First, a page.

Change hard to effect in the US political system

When Barack Obama was elected to the US presidency in 2008, there were widespread expectations that his Administration would usher in a new era.

Americans - and the rest of the world - would witness "change we can believe in". As the US heads for the polls again this week, few would now argue that Mr Obama's first term has lived up to this promise. Like most people in the United States and around the world, I would like to believe it really does matter who wins the US presidency.

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However, barring another game-changing event like 9/11, the facts are that this is nothing more than wishful thinking.

There are several reasons why US presidential elections matter very little in real terms and why we usually find there are more continuities than differences between presidencies.

First, the US political system has a series of in-built constitutional checks and balances which greatly limit presidential power and tend to mitigate against major changes in policy direction. Presidential initiatives - such as Mr Obama's attempt to close Guantanamo Bay - can be blocked by Congress or struck down by the Supreme Court.

Second, lobby groups and special interests play a key role in US politics.

As we saw during Mr Obama's attempts at healthcare reforms, such groups can mobilise powerful opposition and pose serious obstacles to presidential plans.

The reality is that any president who tries to enact policies which might threaten a change to the status quo - whether it be to the healthcare system, gun ownership, environmental issues, taxation, military spending, the homeless or support for Israel - will quickly face opposition from powerful vested interests backed up by armies of Washington lobbyists.

In addition to this, American presidents have to try to enlist the support of a great many extremely powerful state bureaucracies, which each have their own entrenched interests and long-term goals, if they want to enact new policies or change direction. From the State Department to the Pentagon, the CIA, the FBI, the NSA, the Department of Homeland Security and the Department of Justice, there are powerful internal forces working to protect their own position in the Washington hierarchy, even if this means working against presidential ambitions.

Finally, and most importantly, US politics are dominated by a powerful ideological system and political culture in which there is real bipartisan agreement on all of the most fundamental issues. This effectively makes genuine change to the present system impossible.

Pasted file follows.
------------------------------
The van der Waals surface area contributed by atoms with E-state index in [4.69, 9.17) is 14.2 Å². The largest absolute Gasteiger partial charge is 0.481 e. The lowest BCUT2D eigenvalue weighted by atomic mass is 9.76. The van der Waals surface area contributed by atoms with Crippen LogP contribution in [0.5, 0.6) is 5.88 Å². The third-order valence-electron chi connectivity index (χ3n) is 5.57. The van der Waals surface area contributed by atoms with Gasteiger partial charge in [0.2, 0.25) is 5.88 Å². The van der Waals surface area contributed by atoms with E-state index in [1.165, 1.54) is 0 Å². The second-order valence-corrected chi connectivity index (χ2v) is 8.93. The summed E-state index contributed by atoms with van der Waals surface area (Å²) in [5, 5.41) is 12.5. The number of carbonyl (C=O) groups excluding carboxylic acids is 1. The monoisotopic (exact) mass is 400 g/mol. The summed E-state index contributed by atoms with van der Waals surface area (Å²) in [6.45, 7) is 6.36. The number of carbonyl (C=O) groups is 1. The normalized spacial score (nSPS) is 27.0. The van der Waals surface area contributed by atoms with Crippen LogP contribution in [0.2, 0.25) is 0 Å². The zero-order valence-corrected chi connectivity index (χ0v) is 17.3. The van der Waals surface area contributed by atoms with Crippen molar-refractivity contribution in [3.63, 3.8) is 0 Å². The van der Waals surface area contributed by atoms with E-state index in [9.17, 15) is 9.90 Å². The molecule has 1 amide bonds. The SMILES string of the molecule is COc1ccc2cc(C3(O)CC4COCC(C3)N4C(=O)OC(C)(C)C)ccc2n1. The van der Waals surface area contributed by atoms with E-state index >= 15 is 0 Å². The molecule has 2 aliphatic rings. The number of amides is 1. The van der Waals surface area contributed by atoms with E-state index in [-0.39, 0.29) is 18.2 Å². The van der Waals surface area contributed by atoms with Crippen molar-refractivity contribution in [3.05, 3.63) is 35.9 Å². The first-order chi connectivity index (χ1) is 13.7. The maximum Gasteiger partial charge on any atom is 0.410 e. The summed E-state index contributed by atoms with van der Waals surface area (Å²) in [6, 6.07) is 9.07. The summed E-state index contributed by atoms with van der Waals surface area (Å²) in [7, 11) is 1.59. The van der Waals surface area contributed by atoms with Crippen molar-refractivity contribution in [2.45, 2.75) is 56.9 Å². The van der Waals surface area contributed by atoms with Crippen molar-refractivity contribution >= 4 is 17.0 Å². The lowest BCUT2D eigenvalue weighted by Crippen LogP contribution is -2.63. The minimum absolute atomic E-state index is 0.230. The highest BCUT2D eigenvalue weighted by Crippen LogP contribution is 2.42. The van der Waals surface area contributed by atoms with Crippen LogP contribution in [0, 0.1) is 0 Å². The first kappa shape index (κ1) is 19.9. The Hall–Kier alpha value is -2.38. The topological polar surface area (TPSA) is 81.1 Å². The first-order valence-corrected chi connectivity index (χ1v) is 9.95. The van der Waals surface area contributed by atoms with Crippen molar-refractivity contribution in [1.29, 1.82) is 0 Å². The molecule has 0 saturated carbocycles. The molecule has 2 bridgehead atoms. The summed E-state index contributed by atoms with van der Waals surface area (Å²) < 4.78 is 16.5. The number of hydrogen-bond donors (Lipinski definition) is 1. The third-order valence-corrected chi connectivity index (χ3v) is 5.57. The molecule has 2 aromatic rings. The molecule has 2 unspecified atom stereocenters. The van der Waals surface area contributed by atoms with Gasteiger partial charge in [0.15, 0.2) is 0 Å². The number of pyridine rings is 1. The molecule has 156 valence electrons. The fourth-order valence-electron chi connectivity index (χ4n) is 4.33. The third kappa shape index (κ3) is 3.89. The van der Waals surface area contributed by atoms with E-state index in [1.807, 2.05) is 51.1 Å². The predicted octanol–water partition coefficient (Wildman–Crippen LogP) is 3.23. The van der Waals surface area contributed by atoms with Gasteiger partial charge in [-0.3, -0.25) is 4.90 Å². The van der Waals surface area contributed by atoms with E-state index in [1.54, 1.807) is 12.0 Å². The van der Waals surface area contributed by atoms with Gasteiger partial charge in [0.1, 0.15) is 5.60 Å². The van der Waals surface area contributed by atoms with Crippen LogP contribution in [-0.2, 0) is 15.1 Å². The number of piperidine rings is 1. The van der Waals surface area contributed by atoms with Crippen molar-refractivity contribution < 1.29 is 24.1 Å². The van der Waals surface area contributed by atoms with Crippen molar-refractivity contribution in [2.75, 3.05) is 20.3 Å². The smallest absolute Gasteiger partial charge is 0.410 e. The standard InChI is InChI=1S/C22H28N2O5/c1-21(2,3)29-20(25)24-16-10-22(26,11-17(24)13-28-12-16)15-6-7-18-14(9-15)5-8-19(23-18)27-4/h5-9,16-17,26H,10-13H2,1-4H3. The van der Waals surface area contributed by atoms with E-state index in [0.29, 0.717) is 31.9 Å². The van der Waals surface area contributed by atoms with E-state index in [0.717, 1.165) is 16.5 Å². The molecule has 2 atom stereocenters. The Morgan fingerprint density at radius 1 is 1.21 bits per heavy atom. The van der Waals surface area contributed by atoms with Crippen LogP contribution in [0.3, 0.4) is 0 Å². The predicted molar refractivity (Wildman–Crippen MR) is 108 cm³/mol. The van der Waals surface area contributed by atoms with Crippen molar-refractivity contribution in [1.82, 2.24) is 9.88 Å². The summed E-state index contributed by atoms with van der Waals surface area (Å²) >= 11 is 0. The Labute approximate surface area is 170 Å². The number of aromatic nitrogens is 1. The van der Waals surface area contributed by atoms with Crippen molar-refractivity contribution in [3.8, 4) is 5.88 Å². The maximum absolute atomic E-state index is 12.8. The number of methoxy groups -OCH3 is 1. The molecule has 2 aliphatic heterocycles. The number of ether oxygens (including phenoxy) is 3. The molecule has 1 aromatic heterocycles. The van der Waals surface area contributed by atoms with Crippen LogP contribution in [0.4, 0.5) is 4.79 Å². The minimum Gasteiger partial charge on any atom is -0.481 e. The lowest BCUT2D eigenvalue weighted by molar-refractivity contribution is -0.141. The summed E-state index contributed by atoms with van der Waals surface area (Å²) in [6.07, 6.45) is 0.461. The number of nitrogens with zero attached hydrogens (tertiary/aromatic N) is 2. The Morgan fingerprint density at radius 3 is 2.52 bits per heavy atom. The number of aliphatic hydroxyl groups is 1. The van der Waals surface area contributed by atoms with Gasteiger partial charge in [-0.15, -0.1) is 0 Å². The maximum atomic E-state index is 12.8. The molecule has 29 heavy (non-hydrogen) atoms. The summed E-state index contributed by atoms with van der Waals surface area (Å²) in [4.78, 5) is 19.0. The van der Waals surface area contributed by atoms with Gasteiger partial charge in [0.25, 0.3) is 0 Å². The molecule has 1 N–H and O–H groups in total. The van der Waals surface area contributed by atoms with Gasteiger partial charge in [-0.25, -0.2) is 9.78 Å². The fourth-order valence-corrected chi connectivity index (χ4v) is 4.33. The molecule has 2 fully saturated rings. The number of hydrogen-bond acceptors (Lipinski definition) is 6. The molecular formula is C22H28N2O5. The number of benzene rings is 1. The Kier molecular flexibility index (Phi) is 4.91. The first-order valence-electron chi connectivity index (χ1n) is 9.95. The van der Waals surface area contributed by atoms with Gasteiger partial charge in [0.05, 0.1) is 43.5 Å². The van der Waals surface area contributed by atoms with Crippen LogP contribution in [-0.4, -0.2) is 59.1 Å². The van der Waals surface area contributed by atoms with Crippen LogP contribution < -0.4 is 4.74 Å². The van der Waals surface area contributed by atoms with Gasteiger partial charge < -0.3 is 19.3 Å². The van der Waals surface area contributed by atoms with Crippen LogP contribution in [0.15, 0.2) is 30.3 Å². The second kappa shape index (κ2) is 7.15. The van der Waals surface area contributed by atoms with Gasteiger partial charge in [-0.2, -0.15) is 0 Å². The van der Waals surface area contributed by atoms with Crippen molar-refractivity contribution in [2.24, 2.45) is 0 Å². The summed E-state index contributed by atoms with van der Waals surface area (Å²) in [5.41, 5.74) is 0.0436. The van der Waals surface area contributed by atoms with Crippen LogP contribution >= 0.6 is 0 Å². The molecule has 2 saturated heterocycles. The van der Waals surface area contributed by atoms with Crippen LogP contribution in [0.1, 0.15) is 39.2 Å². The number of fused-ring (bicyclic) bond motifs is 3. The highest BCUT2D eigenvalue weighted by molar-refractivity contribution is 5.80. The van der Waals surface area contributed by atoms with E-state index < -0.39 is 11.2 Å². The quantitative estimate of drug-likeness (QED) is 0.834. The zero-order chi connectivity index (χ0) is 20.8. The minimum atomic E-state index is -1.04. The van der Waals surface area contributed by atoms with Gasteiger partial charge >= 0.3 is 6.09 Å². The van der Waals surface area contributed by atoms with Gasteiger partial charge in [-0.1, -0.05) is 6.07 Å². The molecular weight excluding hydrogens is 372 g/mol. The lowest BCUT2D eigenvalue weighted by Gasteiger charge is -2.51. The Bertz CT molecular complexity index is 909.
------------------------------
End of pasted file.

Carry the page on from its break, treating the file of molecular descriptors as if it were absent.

Democrats, Republicans and the vast majority of Americans all agree on the superiority of the liberal capitalist free enterprise system, the inviolability of the constitution and its various protections, the need for a powerful military defence system, and the country's global leadership role.

From this perspective, the differences between Mr Obama and Mr Romney are much smaller than the media makes out and relate more to tactical differences rather than substance.

How is public spending to be reduced?

Where exactly should tax cuts be made?

Is there a need for even greater defence spending?

What's the best approach for maintaining US leadership in the world?

For anyone still unconvinced, a series of simple questions proves the point. Will it really make any significant difference to the millions of homeless people, the unemployed or families who live below the poverty line in the US, who the next president is?

Will the country's culture of gun ownership, its arms industry and its military-industrial complex dramatically reduce after the election?

Will the gap between rich and poor in the US, which has been increasing for the past 50 years, suddenly reverse direction and start to diminish?

Will there be any noticeable difference in the lives of people in Afghanistan, Palestine or Iran - or in Africa, Asia, Latin America, or the Pacific, for that matter?

Will it make any real difference to global efforts to deal with climate change, the small arms trade, or nuclear disarmament who the next president is?

The answer to all of these questions is, probably not.

As happened after the last election in 2008 - and for the previous decade at least - the majority of people in the US and the rest of the world will not notice any difference in their lives as a result of this election.

In the end, US presidential elections have the appearance of a meaningful democratic process, but very little of its substance. The real tragedy, of course, is that this problem is not limited to the US.

Among other things, economic deregulation over the past few decades now means that markets, corporations, and other unelected special interests have more power than governments and the people they represent.

This has created a serious democratic deficit and crisis of legitimacy in the political system, one which protest groups like Occupy are attempting to challenge.

In too many countries, national elections are less and less capable of delivering real political choice or the possibility of significant policy change.

The United States, with many other countries, will need to reform its system of democracy if it's to make elections matter once again.

• Richard Jackson is associate professor and deputy research director at the National Centre for Peace and Conflict Studies.